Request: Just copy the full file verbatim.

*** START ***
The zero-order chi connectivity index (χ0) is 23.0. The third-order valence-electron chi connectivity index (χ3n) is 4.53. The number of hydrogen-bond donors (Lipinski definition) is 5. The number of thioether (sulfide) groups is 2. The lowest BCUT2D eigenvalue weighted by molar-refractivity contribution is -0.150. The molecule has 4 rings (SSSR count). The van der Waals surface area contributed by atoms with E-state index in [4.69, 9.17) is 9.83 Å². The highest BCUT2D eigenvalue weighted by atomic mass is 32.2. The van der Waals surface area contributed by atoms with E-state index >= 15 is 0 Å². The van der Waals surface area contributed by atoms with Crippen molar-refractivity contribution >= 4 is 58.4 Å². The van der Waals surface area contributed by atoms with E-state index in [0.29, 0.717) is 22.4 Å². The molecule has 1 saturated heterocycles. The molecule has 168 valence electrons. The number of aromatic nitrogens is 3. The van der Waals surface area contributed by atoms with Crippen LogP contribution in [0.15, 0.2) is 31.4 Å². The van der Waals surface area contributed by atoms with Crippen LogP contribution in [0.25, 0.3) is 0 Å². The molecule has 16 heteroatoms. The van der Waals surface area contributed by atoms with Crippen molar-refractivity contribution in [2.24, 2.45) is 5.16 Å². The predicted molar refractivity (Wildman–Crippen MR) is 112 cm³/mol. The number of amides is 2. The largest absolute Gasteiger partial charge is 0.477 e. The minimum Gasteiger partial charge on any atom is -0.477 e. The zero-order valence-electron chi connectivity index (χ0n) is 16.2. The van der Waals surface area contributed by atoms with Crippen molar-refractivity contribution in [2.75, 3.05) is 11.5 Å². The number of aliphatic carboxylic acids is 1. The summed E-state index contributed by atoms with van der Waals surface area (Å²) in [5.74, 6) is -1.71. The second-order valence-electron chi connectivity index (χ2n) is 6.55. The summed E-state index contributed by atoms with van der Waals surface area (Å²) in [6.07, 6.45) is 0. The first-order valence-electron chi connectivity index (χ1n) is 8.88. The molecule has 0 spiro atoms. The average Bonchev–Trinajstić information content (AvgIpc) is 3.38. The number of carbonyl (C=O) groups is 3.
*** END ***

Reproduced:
The zero-order chi connectivity index (χ0) is 23.0. The third-order valence-electron chi connectivity index (χ3n) is 4.53. The number of hydrogen-bond donors (Lipinski definition) is 5. The number of thioether (sulfide) groups is 2. The lowest BCUT2D eigenvalue weighted by molar-refractivity contribution is -0.150. The molecule has 4 rings (SSSR count). The van der Waals surface area contributed by atoms with E-state index in [4.69, 9.17) is 9.83 Å². The highest BCUT2D eigenvalue weighted by atomic mass is 32.2. The van der Waals surface area contributed by atoms with E-state index >= 15 is 0 Å². The van der Waals surface area contributed by atoms with Crippen molar-refractivity contribution >= 4 is 58.4 Å². The van der Waals surface area contributed by atoms with E-state index in [0.29, 0.717) is 22.4 Å². The molecule has 1 saturated heterocycles. The molecule has 168 valence electrons. The number of aromatic nitrogens is 3. The van der Waals surface area contributed by atoms with Crippen LogP contribution in [0.15, 0.2) is 31.4 Å². The van der Waals surface area contributed by atoms with Crippen LogP contribution in [0.25, 0.3) is 0 Å². The molecule has 16 heteroatoms. The van der Waals surface area contributed by atoms with Crippen molar-refractivity contribution in [2.24, 2.45) is 5.16 Å². The predicted molar refractivity (Wildman–Crippen MR) is 112 cm³/mol. The number of amides is 2. The largest absolute Gasteiger partial charge is 0.477 e. The minimum Gasteiger partial charge on any atom is -0.477 e. The zero-order valence-electron chi connectivity index (χ0n) is 16.2. The van der Waals surface area contributed by atoms with Crippen molar-refractivity contribution in [2.75, 3.05) is 11.5 Å². The number of aliphatic carboxylic acids is 1. The summed E-state index contributed by atoms with van der Waals surface area (Å²) in [5.74, 6) is -1.71. The second-order valence-electron chi connectivity index (χ2n) is 6.55. The summed E-state index contributed by atoms with van der Waals surface area (Å²) in [6.07, 6.45) is 0. The first-order valence-electron chi connectivity index (χ1n) is 8.88. The molecule has 0 spiro atoms. The average Bonchev–Trinajstić information content (AvgIpc) is 3.38. The number of carbonyl (C=O) groups is 3.